The Global Network Initiative (GNI) condemns the recent violence associated with protests around the world against an inflammatory film insulting to Islam. GNI’s Principles on Freedom of Expression and Privacy aim to guide responsible decisions by companies when facing requests or demands from governments. But private companies also make decisions about removing content based on their own policies or, in the case of Google’s decision to restrict access to a YouTube video in Libya and Egypt, based on the judgment of company executives when confronted with circumstances involving direct threats to human life.
When a GNI member company is faced with a situation that sparks global debate about the responsibility of companies in crisis situations, a robust internal discussion ensues. There is a thorough and frank exchange of views among all participants about potential implications for free expression as well as possible lessons to be learned. An important lesson learned since the 2008 launch of GNI, however, is that that many situations lack easy answers and there is no “one size fits all” approach to corporate responsibility.
When facing difficult decisions about online speech, companies in the information and communications technologies (ICT) industry can benefit from GNI’s collaborative, multi-stakeholder approach to problem solving and collective learning on fast moving issues. GNI provides a confidential forum where companies, human rights organizations, investors, and academic researchers can exchange ideas and learn from each other. Individually and collectively, our participants engage governments to advance freedom of expression and privacy worldwide.
Below are statements and commentary by GNI members on the recent violence and YouTube video restrictions. GNI does not endorse these statements, but are provided here to reflect the diverse multi-stakeholder dialogue that we support.
What Anti-Islam Film Says About Free Speech and The ‘Heckler’s Veto’
Kevin Bankston, the director of the Free Expression Project at the Center for Democracy and Technology, says it’s hard to second-guess Google’s decision “considering the actual violence that’s occurred and the risk of more violence in Egypt and Libya.”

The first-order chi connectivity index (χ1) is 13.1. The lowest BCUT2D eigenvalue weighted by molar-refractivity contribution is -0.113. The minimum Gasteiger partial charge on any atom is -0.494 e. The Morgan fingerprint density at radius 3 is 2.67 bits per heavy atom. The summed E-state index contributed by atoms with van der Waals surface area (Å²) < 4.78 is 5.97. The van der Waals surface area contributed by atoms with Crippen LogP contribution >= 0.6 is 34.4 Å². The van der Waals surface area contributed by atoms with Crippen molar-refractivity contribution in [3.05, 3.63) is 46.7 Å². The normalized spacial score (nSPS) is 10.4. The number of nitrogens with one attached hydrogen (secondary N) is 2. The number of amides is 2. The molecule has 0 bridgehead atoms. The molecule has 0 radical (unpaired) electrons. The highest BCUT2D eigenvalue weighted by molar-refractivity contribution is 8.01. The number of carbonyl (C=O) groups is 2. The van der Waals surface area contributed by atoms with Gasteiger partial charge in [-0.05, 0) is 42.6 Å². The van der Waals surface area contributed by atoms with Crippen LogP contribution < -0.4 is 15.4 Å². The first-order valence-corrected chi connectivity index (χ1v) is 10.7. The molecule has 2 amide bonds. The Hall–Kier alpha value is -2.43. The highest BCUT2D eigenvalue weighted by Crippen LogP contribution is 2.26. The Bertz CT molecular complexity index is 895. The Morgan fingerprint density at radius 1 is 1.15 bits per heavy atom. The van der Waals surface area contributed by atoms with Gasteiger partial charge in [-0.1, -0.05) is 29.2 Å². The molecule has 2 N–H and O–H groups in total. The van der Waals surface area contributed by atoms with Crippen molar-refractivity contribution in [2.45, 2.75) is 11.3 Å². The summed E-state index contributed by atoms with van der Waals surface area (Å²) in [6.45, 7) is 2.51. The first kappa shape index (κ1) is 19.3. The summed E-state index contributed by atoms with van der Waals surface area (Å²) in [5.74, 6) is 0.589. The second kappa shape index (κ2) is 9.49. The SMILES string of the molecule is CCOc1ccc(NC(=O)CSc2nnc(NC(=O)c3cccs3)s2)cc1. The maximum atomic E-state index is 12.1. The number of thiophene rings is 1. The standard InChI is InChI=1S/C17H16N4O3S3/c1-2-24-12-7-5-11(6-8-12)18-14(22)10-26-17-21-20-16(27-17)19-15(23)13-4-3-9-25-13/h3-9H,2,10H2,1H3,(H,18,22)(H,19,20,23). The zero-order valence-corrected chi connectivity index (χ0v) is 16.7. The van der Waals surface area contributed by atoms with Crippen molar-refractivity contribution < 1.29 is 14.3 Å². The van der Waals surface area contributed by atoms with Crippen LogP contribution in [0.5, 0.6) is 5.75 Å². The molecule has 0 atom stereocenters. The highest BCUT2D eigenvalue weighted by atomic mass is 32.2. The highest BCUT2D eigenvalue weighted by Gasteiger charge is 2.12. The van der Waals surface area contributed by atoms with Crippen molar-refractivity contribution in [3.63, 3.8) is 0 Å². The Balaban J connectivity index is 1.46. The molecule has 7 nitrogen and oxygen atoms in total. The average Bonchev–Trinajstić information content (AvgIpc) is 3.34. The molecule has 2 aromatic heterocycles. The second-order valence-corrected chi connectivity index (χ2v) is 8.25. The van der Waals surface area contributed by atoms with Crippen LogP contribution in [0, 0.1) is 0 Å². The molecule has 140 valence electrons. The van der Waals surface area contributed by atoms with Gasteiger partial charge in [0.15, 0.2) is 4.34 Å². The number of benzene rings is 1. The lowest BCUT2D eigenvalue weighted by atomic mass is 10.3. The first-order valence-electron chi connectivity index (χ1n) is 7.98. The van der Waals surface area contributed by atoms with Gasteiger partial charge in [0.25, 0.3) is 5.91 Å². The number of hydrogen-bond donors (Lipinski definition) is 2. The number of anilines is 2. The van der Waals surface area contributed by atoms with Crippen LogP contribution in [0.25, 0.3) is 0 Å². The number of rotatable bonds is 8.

YouTube’s Censorship of Anti-Islam Video Raises Numerous Questions Around Online Free Expression
The fact that the video seems to have been made for the sole purpose of angering Muslims has caused some to ask if it would pass the free speech test in the United States, while others have defended the video as protected speech.
U.S. Government Must Combat Hatred Without Restricting SpeechWhile Human Rights First praises the U.S. government’s statements that condemn the hateful nature of the video as well as the violence it sparked, it cautions that the government must hold firm to the principle that restricting speech is not the answer to hateful or defamatory statements.
Ni Los Poderosos Pueden con YouTube
Eduardo Bertoni, director del Centro de Estudios en Libertad de Expresión y Acceso a la Información de la Universidad de Palermo, Argentina, le recuerda a BBC Mundo que “tanto en el mundo ‘offline’ como en el ‘online’ las personas deben gozar de los mismos derechos humanos, en particular la libertad de expresión”.
[Eduardo Bertoni, Director of the Center for the Study of Free Expression and Access to Information at the University of Palermo, Argentina, reminds BBC World that “just as in the ‘offline’ world, individuals online should be afforded the same human rights protections, in particular that of freedom of expression.”]
A New Argument for Censorship?
We may now witness the emergence of a new argument for censorship: the traditional hate speech “incitement test” — that there must be a clear link between “words and deeds” — may come under re-examination. Is there a difference between comment published with the intent to incite violence and comment published with the intentional expectation that violence will result?
Our Approach to Free Expression and Controversial Content
At Google, we have a bias in favor of free expression—not just because it’s a key tenet of free societies, but also because more information generally means more choice, more power, more economic opportunity and more freedom for people.
The Structural Weakness of Internet Speech
It is hard to look at the international protests surrounding the Innocence of Muslims video and the contemporaneous (though seemingly unrelated) fatal attack on the U.S. Consulate in Libya and not feel as though we are witnessing an important moment in the Internet’s development.